The board chairman Martin Wambora had a rough time before the Budget, Finance and Transport Parliamentary committees after he was unable to convince the MPs why the Greenfield Terminal tender had been cancelled.
He said the board saw it important to cancel the tender after the management privately notified the Chinese firm, Anhui Construction Engineering Group of China that it had won the tender despite having quoted higher price of $653 million contrary to the initial master plan budget of $500 million which the board had approved.
“Our interpretation as a board is that, it’s not the procurement rules which were infringed; it’s just that the end result of this process was not competitive at all. No law is broken but remember we are talking of Sh55 billion,” Wambora said in defence of the board.
MP Edwin Yinda who is a member of the Transport Committee insisted that the board’s decision was not based on law, arguing that there must have been external forces which wanted someone else to be awarded the tender.
Yinda: You were aware that there was something happening underground and you had no interest at all even to call the MD and ask him what was going on?
Wambora: They were very mean with information Mr chairman. But from February this year, we now could get access to the documents and that is where we saw a red light with over three hundred queries sent by other bidders who had lost.
The three committees led by the parliamentary transport committee chair David Were also wanted to understand why the board earlier this week suspended KAA managing director Stephen Gichuki.
Wambora said there were sensitive documents that needed to be protected.
Were: What is this you were trying to hide by sending the MD away and even locking his office with very huge padlocks and keeping the secretaries away?
Wambora: Hon chairman… we were really scared of the way our documents have been finding their way from KAA headquarters; that scared us a lot. We had to safeguard them.
Wambora however insisted that the board will still push for the process to be started afresh through the courts.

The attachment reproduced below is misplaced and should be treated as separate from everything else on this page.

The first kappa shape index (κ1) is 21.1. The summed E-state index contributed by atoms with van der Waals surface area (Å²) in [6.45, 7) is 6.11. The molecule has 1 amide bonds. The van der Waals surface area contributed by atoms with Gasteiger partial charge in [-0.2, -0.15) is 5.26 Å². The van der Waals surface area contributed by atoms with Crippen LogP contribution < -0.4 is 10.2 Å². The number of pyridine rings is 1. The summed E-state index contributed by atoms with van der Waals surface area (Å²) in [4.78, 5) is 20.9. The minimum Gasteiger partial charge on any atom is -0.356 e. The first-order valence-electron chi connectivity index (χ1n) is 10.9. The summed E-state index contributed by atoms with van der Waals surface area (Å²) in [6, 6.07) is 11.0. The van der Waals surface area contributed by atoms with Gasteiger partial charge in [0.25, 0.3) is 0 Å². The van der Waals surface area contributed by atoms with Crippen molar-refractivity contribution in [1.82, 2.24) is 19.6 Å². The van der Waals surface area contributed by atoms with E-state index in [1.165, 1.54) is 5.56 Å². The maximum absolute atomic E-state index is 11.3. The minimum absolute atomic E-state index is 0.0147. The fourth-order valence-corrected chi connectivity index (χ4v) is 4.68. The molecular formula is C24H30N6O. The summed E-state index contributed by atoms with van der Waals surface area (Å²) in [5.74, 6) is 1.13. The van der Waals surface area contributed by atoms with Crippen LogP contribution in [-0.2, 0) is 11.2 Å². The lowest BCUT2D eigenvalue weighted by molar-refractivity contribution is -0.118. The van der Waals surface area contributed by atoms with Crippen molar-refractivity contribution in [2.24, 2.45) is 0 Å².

Earlier, suspended KAA managing director Stephen Gichuki had appeared before the same committees expressing his disappointment with the board for keeping him out of office ever after the court ordered the board to allow him back.
Gichuki said he received a letter from the Transport Permanent Secretary Cyrus Njiru sending him on compulsory leave, but he went to court and received an order allowing him to resume work.
“I am still wondering what is wrong, yet this project is very urgent. I have been frustrated Mr Chairman for no reason, and I hope interventions from key stakeholders will help in hastening this process,” Gichuki told the meeting.
He complained that even after the Attorney General and the Prime Minister cleared the process, the board was still hesitant to allow the process to continue and went ahead with its cancellation as advised by the Transport Minister Amos Kimunya.
MPs also questioned the role of another Chinese company said to have been denied the tender, after it presented its bid 30 minutes late.
The Chinese company, China State Corporation, was locked out for flouting procurement rules, with the suspended MD, saying there was no way he could have admitted a bid that was presented late.
Gichuki told the committee that top officials at the ministry kept asking him on several occasions why the company had been locked out, and it had presented its bid only five minutes late and that he sensed that is where the whole problem started.
But the board said it was not aware of the said company which lost the bid. One hundred and ten companies had applied but only five were short listed.
The committee now plans to interrogate officials from the Public Procurement Oversight Authority (PPOA), the Attorney General and officials from the Prime Minister’s office on Tuesday next week, to delve deeper into the matter.